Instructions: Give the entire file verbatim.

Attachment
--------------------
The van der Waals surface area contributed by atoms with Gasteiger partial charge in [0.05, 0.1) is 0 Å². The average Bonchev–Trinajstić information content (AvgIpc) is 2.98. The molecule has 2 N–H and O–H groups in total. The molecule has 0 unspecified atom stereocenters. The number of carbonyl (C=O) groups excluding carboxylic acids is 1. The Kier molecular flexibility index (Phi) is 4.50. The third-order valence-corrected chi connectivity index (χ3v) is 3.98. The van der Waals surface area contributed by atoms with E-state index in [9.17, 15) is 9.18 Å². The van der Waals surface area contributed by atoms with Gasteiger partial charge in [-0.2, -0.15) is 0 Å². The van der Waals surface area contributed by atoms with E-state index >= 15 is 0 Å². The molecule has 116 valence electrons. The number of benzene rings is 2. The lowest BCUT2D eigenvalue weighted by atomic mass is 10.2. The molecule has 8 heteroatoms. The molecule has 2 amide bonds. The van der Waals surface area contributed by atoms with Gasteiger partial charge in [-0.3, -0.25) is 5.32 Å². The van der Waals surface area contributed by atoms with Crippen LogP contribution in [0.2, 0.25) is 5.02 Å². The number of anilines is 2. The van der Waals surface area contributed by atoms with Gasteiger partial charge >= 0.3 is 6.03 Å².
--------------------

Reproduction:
The van der Waals surface area contributed by atoms with Gasteiger partial charge in [0.05, 0.1) is 0 Å². The average Bonchev–Trinajstić information content (AvgIpc) is 2.98. The molecule has 2 N–H and O–H groups in total. The molecule has 0 unspecified atom stereocenters. The number of carbonyl (C=O) groups excluding carboxylic acids is 1. The Kier molecular flexibility index (Phi) is 4.50. The third-order valence-corrected chi connectivity index (χ3v) is 3.98. The van der Waals surface area contributed by atoms with E-state index in [9.17, 15) is 9.18 Å². The van der Waals surface area contributed by atoms with Gasteiger partial charge in [-0.2, -0.15) is 0 Å². The van der Waals surface area contributed by atoms with E-state index >= 15 is 0 Å². The molecule has 116 valence electrons. The number of benzene rings is 2. The lowest BCUT2D eigenvalue weighted by atomic mass is 10.2. The molecule has 8 heteroatoms. The molecule has 2 amide bonds. The van der Waals surface area contributed by atoms with Gasteiger partial charge in [-0.3, -0.25) is 5.32 Å². The van der Waals surface area contributed by atoms with Crippen LogP contribution in [0.2, 0.25) is 5.02 Å². The number of anilines is 2. The van der Waals surface area contributed by atoms with Gasteiger partial charge >= 0.3 is 6.03 Å².